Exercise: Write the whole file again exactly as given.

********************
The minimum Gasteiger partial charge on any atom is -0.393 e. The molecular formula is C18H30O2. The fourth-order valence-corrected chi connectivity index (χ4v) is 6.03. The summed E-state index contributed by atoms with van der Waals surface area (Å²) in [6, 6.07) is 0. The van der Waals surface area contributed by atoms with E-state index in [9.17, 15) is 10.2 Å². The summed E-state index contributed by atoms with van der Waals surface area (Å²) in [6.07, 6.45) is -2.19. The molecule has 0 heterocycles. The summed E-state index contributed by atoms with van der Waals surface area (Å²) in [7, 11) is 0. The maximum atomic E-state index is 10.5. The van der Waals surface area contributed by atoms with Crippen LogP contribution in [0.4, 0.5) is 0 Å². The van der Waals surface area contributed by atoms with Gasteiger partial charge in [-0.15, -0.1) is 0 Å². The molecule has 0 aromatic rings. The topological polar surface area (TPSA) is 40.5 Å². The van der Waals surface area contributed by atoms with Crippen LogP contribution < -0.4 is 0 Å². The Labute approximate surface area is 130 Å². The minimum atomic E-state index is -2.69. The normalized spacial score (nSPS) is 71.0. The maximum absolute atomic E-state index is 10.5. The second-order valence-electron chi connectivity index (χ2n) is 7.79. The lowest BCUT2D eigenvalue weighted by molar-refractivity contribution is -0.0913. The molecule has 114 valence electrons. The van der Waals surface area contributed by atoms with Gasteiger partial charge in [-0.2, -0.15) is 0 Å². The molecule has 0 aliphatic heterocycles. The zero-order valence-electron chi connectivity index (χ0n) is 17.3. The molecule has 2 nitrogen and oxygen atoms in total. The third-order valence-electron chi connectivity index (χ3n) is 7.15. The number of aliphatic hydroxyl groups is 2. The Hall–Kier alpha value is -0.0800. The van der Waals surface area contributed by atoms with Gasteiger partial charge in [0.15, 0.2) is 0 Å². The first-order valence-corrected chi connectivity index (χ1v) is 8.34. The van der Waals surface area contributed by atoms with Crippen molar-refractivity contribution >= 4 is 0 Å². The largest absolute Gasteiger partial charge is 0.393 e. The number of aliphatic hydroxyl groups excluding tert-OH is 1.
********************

The minimum Gasteiger partial charge on any atom is -0.393 e. The molecular formula is C18H30O2. The fourth-order valence-corrected chi connectivity index (χ4v) is 6.03. The summed E-state index contributed by atoms with van der Waals surface area (Å²) in [6, 6.07) is 0. The van der Waals surface area contributed by atoms with E-state index in [9.17, 15) is 10.2 Å². The summed E-state index contributed by atoms with van der Waals surface area (Å²) in [6.07, 6.45) is -2.19. The molecule has 0 heterocycles. The summed E-state index contributed by atoms with van der Waals surface area (Å²) in [7, 11) is 0. The maximum atomic E-state index is 10.5. The van der Waals surface area contributed by atoms with Crippen LogP contribution in [0.4, 0.5) is 0 Å². The van der Waals surface area contributed by atoms with Gasteiger partial charge in [-0.15, -0.1) is 0 Å². The molecule has 0 aromatic rings. The topological polar surface area (TPSA) is 40.5 Å². The van der Waals surface area contributed by atoms with Crippen LogP contribution < -0.4 is 0 Å². The Labute approximate surface area is 130 Å². The minimum atomic E-state index is -2.69. The normalized spacial score (nSPS) is 71.0. The maximum absolute atomic E-state index is 10.5. The second-order valence-electron chi connectivity index (χ2n) is 7.79. The lowest BCUT2D eigenvalue weighted by molar-refractivity contribution is -0.0913. The molecule has 114 valence electrons. The van der Waals surface area contributed by atoms with Gasteiger partial charge in [-0.2, -0.15) is 0 Å². The molecule has 0 aliphatic heterocycles. The zero-order valence-electron chi connectivity index (χ0n) is 17.3. The molecule has 2 nitrogen and oxygen atoms in total. The third-order valence-electron chi connectivity index (χ3n) is 7.15. The number of aliphatic hydroxyl groups is 2. The Hall–Kier alpha value is -0.0800. The van der Waals surface area contributed by atoms with Gasteiger partial charge in [0.15, 0.2) is 0 Å². The first-order valence-corrected chi connectivity index (χ1v) is 8.34. The van der Waals surface area contributed by atoms with Crippen molar-refractivity contribution >= 4 is 0 Å². The largest absolute Gasteiger partial charge is 0.393 e. The number of aliphatic hydroxyl groups excluding tert-OH is 1.